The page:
Lich – the Ultimate Villain

Liches – great undead sorcerers bearing inconceavable power at their bony fingertips. Everything about this creature just screams “villain.” These are the creatures that you would rarely meet at random, and much less without a backstory. So what makes these rotten wizards to attractive as main antagonists? Four words: power, reoccurrence, story and philosophy.

Power and Reoccurrence

Liches are powerful. The very fact they achieved a twisted for of immortality speaks of this. A typical stage magician is not up to this task. A mighty warrior will hardly obtain such feat without divine intervention. A lich is a self-made monster. This can easily justify every spell this thing casts or any magic item it possesses (regardless how powerful those spells and items might be). They have been in existence for centuries, they had the time to plot and scheme and research.

Liches are difficult to put down. They have an extremely plausible explanation why they don’t stay put in shallow graves – their souls are bound to phylacteries, objects that serve as anchors to material world. Having a lich as the main villain usually turns the story into a grandiose quest of destroying a lich phylactery, and some of the most well known fiction revolves around this concept (Lord of the Rings and Harry Potter, to name the most famous).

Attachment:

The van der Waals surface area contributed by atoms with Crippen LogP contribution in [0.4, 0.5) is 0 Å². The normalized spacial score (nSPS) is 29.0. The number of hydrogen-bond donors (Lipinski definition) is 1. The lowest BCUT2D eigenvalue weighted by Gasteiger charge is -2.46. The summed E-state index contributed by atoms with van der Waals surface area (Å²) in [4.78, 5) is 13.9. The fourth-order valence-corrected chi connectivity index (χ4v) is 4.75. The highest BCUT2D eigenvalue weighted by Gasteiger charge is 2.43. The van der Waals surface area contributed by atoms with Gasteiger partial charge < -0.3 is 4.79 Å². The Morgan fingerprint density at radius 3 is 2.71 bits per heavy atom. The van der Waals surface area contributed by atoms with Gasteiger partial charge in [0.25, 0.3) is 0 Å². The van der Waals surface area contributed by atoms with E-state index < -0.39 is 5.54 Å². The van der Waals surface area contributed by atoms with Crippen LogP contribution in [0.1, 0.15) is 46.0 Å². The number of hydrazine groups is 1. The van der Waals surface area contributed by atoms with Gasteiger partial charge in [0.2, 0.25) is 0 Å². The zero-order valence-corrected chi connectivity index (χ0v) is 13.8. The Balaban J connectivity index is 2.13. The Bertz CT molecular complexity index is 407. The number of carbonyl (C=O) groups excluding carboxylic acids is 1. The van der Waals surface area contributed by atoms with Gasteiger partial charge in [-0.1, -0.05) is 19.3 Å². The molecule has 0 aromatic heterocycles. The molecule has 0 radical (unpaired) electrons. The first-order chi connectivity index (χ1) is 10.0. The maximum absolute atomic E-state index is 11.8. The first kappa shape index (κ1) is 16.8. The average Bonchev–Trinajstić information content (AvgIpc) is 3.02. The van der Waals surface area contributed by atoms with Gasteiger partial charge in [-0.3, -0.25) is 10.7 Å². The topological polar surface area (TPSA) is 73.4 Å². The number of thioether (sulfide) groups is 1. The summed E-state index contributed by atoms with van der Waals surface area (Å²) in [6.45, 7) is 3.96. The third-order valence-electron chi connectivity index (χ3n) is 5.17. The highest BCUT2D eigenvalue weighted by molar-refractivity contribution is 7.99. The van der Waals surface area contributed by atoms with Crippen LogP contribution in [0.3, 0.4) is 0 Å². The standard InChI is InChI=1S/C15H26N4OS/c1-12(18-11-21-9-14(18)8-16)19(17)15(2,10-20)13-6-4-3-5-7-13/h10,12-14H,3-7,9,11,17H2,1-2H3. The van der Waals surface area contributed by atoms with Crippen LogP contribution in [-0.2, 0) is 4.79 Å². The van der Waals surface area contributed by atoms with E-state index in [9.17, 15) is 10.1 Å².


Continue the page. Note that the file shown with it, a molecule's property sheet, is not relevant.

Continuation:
Story and Philosophy

Liches are story based creatures. A lich is not born that way; it isn’t an accidental being. Their power can easily explain why it doesn’t assault the players (considering them insignificant or as playthings) or why it does (general dislike for what it once was). Why it wants to conquer everything can simply be attributed to its evil nature; it staying passive can just as easily be explained by its dedication to magical research.

Tied with the story aspect is the philosophical one. Just what makes one renounce life and become one of the living dead? All men fear death, but what makes one become a parody of life itself? Is it worth it to sacrifice all of the life’s pleasures the be cursed not to feel any for all eternity? These are all questions that can make a compelling image of your villainous lich.

The great thing about liches is that they don’t necessarily have to be evil; they may be victims of circumstance, an old wizard capable to prevent a great doom but having insufficient time to do it; the questions of post-mortem redemption and regret. The sky is the limit. Liches, unlike the majority of the undead, do not lose their free

will after their transformation (though their mind are extremely evil in the first place). This leaves a lot of room for improvisation.


Liches can be easily corny if not played right. Don’t turn them into Skeletor – a poweful wizard in a Halloween costume. Give them a good story, give them a reason for being where they are. A lich can be a tragic villain, one that has no place in this world, but who may be there for some higher (if misplaced) purpose. A living person here can do so much more for himself, but that is for everyone to decide.


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